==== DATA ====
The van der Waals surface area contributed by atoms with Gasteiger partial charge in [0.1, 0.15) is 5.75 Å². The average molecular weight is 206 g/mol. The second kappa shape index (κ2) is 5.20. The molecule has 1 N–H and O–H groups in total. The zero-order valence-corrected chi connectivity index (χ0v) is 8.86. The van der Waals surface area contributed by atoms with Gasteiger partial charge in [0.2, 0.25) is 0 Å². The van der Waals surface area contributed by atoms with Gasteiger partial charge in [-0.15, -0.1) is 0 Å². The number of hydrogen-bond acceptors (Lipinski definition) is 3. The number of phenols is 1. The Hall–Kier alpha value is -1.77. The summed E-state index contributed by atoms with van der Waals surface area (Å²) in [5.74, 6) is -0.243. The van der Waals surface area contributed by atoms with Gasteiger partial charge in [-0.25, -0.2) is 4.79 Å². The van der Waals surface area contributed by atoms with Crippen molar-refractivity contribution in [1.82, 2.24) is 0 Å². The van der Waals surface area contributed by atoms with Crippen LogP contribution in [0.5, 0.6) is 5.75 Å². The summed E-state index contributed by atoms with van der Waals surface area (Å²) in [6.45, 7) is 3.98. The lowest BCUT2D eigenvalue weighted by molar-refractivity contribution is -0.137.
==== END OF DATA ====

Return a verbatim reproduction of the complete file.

The van der Waals surface area contributed by atoms with Gasteiger partial charge in [0.1, 0.15) is 5.75 Å². The average molecular weight is 206 g/mol. The second kappa shape index (κ2) is 5.20. The molecule has 1 N–H and O–H groups in total. The zero-order valence-corrected chi connectivity index (χ0v) is 8.86. The van der Waals surface area contributed by atoms with Gasteiger partial charge in [0.2, 0.25) is 0 Å². The van der Waals surface area contributed by atoms with Gasteiger partial charge in [-0.15, -0.1) is 0 Å². The number of hydrogen-bond acceptors (Lipinski definition) is 3. The number of phenols is 1. The Hall–Kier alpha value is -1.77. The summed E-state index contributed by atoms with van der Waals surface area (Å²) in [5.74, 6) is -0.243. The van der Waals surface area contributed by atoms with Gasteiger partial charge in [-0.25, -0.2) is 4.79 Å². The van der Waals surface area contributed by atoms with Crippen molar-refractivity contribution in [1.82, 2.24) is 0 Å². The van der Waals surface area contributed by atoms with Crippen LogP contribution in [0.5, 0.6) is 5.75 Å². The summed E-state index contributed by atoms with van der Waals surface area (Å²) in [6.45, 7) is 3.98. The lowest BCUT2D eigenvalue weighted by molar-refractivity contribution is -0.137.